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how to increase colors and contrast
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by JuliannaKunstler.com

I recommend to use Curves or Levels options to increase contrast in your images.

There is an option to work directly with Contrast settings, but Levels has more flexibility to manipulate with color values.

You use the Levels dialog box to correct the tonal range and color balance of an image by adjusting intensity levels of image shadows, mid tones, and highlights. The Levels histogram is a visual guide for adjusting the image key tones.

A .Shadows
B. Midtones
C. Highlights
D. Apply Auto Color Correction
E. Open Auto Color Correction Options dialog box

The outer two Input Levels sliders map the black point and white point to the settings of the Output sliders. By default, the Output sliders are at level 0, where the pixels are completely black, and level 255, where the pixels are completely white. So, in the default position for the Output sliders, moving the black input slider maps the pixel value to level 0, and moving the white point slider maps the pixel value to level 255. The remaining levels are redistributed between levels 0 and 255. This redistribution increases the tonal range of the image, in effect increasing the overall contrast of the image.

The middle Input slider adjusts the gamma in the image. It moves the mid tone (level 128) and changes the intensity values of the middle range of gray tones without dramatically altering the highlights and shadows.

before & after


Download and open the image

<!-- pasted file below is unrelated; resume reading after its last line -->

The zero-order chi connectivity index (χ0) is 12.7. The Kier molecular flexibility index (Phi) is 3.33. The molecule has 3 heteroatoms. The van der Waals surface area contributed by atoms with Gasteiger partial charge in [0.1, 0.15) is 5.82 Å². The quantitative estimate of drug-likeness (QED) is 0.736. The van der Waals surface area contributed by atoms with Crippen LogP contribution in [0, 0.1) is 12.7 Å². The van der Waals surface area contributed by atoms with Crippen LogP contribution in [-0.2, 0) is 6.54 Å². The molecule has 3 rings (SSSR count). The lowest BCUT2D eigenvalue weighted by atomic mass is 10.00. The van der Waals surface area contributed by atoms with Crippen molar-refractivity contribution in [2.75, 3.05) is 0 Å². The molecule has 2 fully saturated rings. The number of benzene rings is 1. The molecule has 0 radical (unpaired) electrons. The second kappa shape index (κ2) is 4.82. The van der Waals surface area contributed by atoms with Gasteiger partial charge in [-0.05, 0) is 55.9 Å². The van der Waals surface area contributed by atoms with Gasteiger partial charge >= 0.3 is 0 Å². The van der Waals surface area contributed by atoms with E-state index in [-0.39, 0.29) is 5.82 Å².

Open the image in Photoshop.
We are going to fix the contrast of the picture by using Levels palette.

Image > Adjustments > Levels

You can adjust the tones for all three color channels at the same time, or do it color by color. I like the last option.

(If your color mode is CMYK - you would adjust colors for four channels: Cyan, Magenta, Yellow, and Black)


It is worth a try:
Sometimes, even I try to avoid any automatic options, it is worth trying to apply Auto Levels options. It should estimate the "best" settings for the colors and values. Check this option out before applying the level settings manually.

Image > Adjustments > Levels >Auto (in Photoshop CS3)
Image > Adjustments > Autolevels (in earlier versions)

Choose Red channel

Drag the black slider to the right, and white slider to the left (to the start and the end of the histogram).

Your picture should look like this:

Don't be alarmed - we just fixed one color.

Choose Green channel.

Drag the sliders as shown.

Choose Blue channel

Drag the sliders as shown

We are done!

If you choose RGB channel - your histogram will represent levels for all three colors (each one of them is different)